Throughout my 6 years as a personal trainer, I have been instructing clients to stop eating egg whites and to opt for the whole egg instead.
“But what about the cholesterol?”
Despite the lack of a direct correlation between foods high in cholesterol and heart disease, this myth that natural foods like eggs, full fat dairy, and shrimp are somehow “bad” for us has been allowed to perpetuate for over half a century.
Doctors, the media, and many of us in the fitness industry have been responsible for preserving this deeply flawed hypothesis, and in turn making folks sick and dependent on dangerous cholesterol lowering drugs like statins.
This may finally change, however, as limitations for cholesterol will likely be removed from the 2015 Dietary Guidelines for Americans.
“It’s the right decision,” said Steven Nissen, chairman of cardiovascular medicine at the famed Cleveland Clinic, in an interview with USA Today; “We got the dietary guidelines wrong. They’ve been wrong for decades.”
Not only does cholesterol NOT cause heart disease, but it’s one of the most important molecules in your body!
It’s responsible for the building of cells and the production of stress and sex hormones, as well as Vitamin D.
Cholesterol is also vitally important for brain health: low levels of HDL cholesterol have been linked with memory loss, Alzheimer’s, and may even increase your risk of depression, stroke, violent behavior, and suicide.
Despite many Americans lowering their fat intake and eating less foods high in cholesterol, the rates of obesity, diabetes, heart disease, and fatty liver disease have INCREASED over the past 40 years.
This is because the main cause of heart disease is not excess cholesterol from diet, but chronic systemic inflammation.
While many lifestyle and dietary factors contribute to inflammation, one of the main contributors is processed sugar – namely fructose.
Since the low fat craze started in the late seventies, the processed food industry has replace the natural fat found in many foods with this dangerous carbohydrate.
Because fructose is metabolized like alcohol – in the liver – excess amounts have the same toxic effects.
In fact, when you compare the the health outcomes of excess fructose consumption to alcohol, the diseases they cause are virtually identical:
Considering that the cholesterol hypothesis is wrong, this would also mean that the recommended therapies are doing more harm than good.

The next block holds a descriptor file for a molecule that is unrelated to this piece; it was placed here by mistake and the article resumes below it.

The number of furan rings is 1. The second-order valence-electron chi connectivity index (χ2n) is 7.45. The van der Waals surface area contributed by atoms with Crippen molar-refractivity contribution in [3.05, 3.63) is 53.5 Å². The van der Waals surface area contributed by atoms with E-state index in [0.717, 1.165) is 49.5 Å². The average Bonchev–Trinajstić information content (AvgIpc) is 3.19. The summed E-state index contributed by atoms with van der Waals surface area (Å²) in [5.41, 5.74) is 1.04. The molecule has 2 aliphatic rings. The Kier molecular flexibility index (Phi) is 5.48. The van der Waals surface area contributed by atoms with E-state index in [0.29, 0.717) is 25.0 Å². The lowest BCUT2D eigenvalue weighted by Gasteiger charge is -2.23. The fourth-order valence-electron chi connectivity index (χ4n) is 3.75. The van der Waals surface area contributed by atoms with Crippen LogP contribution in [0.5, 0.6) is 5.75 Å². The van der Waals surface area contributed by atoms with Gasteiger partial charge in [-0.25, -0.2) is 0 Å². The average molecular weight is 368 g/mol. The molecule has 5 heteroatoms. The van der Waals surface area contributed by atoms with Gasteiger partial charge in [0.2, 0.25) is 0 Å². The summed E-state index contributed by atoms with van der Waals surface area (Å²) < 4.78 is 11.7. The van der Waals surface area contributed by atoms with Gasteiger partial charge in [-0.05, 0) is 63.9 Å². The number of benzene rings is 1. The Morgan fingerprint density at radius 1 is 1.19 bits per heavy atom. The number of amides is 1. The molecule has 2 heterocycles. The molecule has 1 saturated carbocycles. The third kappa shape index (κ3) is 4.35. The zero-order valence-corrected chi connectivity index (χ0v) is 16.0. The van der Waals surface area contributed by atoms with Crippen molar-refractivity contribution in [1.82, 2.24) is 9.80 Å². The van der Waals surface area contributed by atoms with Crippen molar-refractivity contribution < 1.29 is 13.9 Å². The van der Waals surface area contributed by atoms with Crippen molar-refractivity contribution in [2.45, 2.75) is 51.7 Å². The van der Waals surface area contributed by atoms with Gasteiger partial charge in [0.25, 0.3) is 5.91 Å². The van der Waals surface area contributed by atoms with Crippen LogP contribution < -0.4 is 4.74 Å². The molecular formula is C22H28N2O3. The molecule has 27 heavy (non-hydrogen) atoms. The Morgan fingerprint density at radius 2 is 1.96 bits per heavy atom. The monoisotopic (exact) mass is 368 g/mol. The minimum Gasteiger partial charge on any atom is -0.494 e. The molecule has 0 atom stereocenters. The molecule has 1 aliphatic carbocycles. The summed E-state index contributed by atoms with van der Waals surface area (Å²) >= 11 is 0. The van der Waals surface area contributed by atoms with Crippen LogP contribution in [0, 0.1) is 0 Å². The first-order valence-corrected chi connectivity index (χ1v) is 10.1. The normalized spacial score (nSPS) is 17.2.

Assuming that all else remains equal, when you remove vital nutrients like fat and cholesterol from your diet, something else must take it’s place in order to consume enough calories.
As noted above with processed foods, the substitution is usually refined carbohydrates and sugar – the root causes of chronic inflammation.
This, in combination with statin therapy, has had adverse and disastrous health affects on millions of people.
So what can we do to reduce inflammation and our risk of heart disease, diabetes, and all of that other crap?
Focus on boosting your HDL cholesterol and lowering your triglyceride levels.
This ratio is far more important than the total cholesterol number, or the “good” cholesterol vs. the “bad.”
You can calculate this ratio by dividing your triglyceride level by your HDL level.
The ratio should ideally be below 2.
If you’re above that, you’ve got some problems.
Have no fear, though!
The same lifestyle changes for reducing inflammation ALSO improve HDL, and lowers triglycerides!
Lucky for you, I did an entire post on the subject already.
Check it out, here.
We need to stop singling out, and demonizing, individual nutrients.
Cholesterol, fat, carbohydrates, and protein are not a problem when eaten in their natural ratios.
They become problematic, however, when you focus on one, eliminate it, and overcompensate with another.
The real problem is the ingestion of processed foods.
Eat a diet rich in whole foods!
The less processed and unadulterated your diet is, the more nutrition your body will receive.
By making this your objective, the less you’ll have to worry about following dietary guidelines that may, or as history shows, may not be right.